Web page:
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flora1's picture

Tienes razón, Esther!

Esther,

Lo que dices es sierto y tenemos que empezar a cambiar la situacíon. Como madre de un hombre de 23 años, me da satisfaccion que el se da cuenta y no permite creér que lo mas importante de una mujer es la cara y el cuerpo y si creo que la generaccion que viene sera mas conciente pero es mas dificil en paises adonde las mujeres tienen menos derechos y la femenidad siempre se pone conjunto a la belleza, la blanquesa etc. Es tambien una forma de racismo.

Probablemente conoces el libro, Femininity, por Susan Brownmiller (1984;Linden Press). A veces toma una generacíon cambiar las cosas...a veces mas, pero si podemos informar a las mujeres que somos muchas las que lucharemos por nuestra belleza particular y natural, les dara la confianza de seguir adelante con su propio valor.

Gracias por decir lo necesario!

un abrazo fuerte de tu amiga, Flora!

flora1's picture

TRANSLATION

Esther Pineda G., Sociologist
Traditionally, when we speak about violence against women, we frequently put our attention primarily on physical, psychological and verbal abuse of a woman from a man with whom she is in a coupled relationship. However, in our modern society there is a violence that has reached tremendous proportions and is costing many women their lives with little attention paid to its victims.
The violence of which I speak is the aesthetic demand, which is a psychological violence that has a physical effect on women, that is to say, it impacts their objectivity of their own bodies in a society that establishes beauty as a matter of identity and feminine value. That is to say, their value as a woman is in their beauty.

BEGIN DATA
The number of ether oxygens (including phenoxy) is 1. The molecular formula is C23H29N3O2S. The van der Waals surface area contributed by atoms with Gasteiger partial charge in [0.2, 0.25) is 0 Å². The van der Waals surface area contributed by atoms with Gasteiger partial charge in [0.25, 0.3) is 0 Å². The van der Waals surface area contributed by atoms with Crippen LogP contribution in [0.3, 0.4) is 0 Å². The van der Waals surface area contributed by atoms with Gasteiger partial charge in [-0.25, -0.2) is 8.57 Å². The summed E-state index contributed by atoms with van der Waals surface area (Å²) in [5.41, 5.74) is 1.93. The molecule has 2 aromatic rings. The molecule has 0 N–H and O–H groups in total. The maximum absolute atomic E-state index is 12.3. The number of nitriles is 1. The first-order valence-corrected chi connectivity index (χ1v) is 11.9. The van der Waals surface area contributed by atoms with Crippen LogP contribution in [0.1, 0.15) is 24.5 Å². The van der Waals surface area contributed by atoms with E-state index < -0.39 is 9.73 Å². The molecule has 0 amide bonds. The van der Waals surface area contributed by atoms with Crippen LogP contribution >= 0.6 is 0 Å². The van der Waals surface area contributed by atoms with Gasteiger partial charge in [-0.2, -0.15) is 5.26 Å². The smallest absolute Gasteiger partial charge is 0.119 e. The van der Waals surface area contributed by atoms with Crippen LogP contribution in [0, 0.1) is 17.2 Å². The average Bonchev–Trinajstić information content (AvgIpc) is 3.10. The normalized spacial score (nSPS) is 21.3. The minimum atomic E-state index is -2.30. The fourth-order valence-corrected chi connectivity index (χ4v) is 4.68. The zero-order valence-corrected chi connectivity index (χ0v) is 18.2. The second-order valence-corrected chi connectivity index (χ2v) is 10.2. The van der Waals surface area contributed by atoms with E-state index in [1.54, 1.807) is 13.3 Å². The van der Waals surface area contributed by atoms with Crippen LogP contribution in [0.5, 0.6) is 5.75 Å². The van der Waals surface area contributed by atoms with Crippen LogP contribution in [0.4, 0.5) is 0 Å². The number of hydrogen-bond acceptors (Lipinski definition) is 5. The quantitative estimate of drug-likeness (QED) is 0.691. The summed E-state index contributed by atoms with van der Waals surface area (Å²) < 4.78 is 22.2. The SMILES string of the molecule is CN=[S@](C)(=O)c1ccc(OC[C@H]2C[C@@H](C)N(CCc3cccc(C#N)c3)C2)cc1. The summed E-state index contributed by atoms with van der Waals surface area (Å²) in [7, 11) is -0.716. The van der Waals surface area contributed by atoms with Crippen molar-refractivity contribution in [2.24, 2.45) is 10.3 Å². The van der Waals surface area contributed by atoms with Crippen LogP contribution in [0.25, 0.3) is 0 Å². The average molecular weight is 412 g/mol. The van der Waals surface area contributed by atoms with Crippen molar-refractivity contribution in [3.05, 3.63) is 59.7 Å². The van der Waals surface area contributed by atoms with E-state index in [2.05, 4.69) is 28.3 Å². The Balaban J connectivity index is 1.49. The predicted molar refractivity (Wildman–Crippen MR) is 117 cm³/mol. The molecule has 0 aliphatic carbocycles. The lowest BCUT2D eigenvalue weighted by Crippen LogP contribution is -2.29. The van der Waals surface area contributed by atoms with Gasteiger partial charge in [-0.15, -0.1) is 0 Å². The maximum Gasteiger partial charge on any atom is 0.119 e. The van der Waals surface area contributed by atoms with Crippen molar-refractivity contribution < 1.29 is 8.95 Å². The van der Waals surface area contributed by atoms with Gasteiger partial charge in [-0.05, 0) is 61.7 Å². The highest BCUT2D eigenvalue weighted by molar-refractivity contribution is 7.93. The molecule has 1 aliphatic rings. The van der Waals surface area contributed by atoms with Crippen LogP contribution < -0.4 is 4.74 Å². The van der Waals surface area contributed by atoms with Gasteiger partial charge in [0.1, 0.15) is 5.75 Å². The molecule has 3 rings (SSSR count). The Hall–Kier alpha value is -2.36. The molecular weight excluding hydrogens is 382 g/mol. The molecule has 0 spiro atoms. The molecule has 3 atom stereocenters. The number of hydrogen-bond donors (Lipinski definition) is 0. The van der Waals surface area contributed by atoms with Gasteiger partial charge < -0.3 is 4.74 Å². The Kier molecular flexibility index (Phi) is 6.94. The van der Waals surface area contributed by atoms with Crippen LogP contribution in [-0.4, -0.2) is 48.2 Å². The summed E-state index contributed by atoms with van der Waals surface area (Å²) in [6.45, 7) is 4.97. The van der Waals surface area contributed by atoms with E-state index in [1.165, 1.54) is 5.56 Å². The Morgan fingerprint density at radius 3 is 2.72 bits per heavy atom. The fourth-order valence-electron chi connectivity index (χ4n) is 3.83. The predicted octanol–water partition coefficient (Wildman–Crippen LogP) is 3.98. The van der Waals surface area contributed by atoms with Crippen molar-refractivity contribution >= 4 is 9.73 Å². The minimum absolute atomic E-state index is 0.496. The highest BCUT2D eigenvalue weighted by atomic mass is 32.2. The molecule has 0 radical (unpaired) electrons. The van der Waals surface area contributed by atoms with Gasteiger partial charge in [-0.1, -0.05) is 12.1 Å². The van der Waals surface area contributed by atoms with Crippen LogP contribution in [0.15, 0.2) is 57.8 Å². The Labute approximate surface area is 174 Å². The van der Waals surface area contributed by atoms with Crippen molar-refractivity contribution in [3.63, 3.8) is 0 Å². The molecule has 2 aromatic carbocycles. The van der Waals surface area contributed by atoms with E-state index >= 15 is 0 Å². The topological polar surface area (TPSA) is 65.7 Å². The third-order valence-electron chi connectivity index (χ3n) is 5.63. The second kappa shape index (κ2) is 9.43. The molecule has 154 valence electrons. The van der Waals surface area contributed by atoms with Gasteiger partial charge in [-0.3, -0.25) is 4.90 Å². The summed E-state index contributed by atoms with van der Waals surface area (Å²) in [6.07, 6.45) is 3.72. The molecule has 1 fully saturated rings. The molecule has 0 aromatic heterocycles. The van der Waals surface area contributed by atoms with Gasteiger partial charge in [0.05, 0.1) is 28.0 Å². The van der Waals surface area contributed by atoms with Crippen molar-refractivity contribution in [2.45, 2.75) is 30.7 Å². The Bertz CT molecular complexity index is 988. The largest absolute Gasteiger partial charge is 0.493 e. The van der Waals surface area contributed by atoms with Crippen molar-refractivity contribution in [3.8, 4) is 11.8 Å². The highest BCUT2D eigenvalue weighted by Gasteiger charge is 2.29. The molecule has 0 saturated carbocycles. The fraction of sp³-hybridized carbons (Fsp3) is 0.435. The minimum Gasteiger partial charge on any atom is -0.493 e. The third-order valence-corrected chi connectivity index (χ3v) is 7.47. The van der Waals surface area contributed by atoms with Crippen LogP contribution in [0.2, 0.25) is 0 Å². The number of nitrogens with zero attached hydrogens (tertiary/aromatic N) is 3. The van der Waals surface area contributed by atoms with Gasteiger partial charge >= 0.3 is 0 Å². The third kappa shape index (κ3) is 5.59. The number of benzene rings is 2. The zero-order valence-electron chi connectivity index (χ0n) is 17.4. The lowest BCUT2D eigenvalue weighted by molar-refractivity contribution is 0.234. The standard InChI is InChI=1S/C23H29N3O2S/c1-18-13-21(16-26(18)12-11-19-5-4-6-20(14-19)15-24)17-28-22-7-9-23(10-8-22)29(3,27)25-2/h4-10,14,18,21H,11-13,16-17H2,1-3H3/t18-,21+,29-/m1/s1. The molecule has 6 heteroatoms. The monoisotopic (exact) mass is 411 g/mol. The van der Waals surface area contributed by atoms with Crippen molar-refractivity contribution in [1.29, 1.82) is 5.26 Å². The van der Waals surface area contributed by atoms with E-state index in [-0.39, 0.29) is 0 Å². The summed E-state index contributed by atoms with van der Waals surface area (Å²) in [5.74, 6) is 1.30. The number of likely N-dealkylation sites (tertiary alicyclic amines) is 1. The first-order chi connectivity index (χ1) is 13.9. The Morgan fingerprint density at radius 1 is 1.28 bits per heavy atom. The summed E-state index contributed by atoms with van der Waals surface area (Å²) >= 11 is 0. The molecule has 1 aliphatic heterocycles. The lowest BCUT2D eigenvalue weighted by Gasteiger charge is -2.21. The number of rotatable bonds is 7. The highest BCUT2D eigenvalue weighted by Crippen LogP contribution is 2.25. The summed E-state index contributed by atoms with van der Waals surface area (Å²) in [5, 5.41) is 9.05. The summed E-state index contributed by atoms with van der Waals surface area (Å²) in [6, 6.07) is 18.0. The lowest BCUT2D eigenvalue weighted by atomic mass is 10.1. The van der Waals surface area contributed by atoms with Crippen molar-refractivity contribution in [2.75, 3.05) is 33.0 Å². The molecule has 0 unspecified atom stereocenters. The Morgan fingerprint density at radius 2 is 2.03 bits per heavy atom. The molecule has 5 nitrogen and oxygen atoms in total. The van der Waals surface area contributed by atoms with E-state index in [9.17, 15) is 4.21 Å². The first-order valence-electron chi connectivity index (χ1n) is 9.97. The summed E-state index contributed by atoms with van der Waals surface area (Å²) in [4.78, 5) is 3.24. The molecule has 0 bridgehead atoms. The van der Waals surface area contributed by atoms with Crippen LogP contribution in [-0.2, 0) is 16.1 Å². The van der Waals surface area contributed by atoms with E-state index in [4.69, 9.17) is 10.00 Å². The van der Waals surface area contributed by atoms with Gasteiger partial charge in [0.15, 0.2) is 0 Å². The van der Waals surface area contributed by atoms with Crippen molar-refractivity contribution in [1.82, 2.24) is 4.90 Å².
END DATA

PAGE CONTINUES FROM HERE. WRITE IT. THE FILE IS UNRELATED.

This aesthetic violence begins by defining, in an arbitrary way, with models and patterns of established cultural imperialism, through the mass media and the fashion industry, music, cosmetics marketing, glorification of “perfect” bodies—which are nothing more than a fiction conceived as ideals, as a pattern to follow and under which women are declared “imperfect” by this particular criteria which forces women to suppress themselves and constantly correct themselves.
This aesthetic violence is also part of the patriarchal system in which men de-value the natural state of a feminine body and embrace standards allowing themselves critical assessments inherent in the system and which husbands, fathers, friends, boyfriends, brothers all promote, surrounding a woman with the message that she must transform her body in order to look more attractive or suffer the shame of reduced worth if she does not look like a mannequin of beautiful face and perfect measurements, as promised by the marketplace.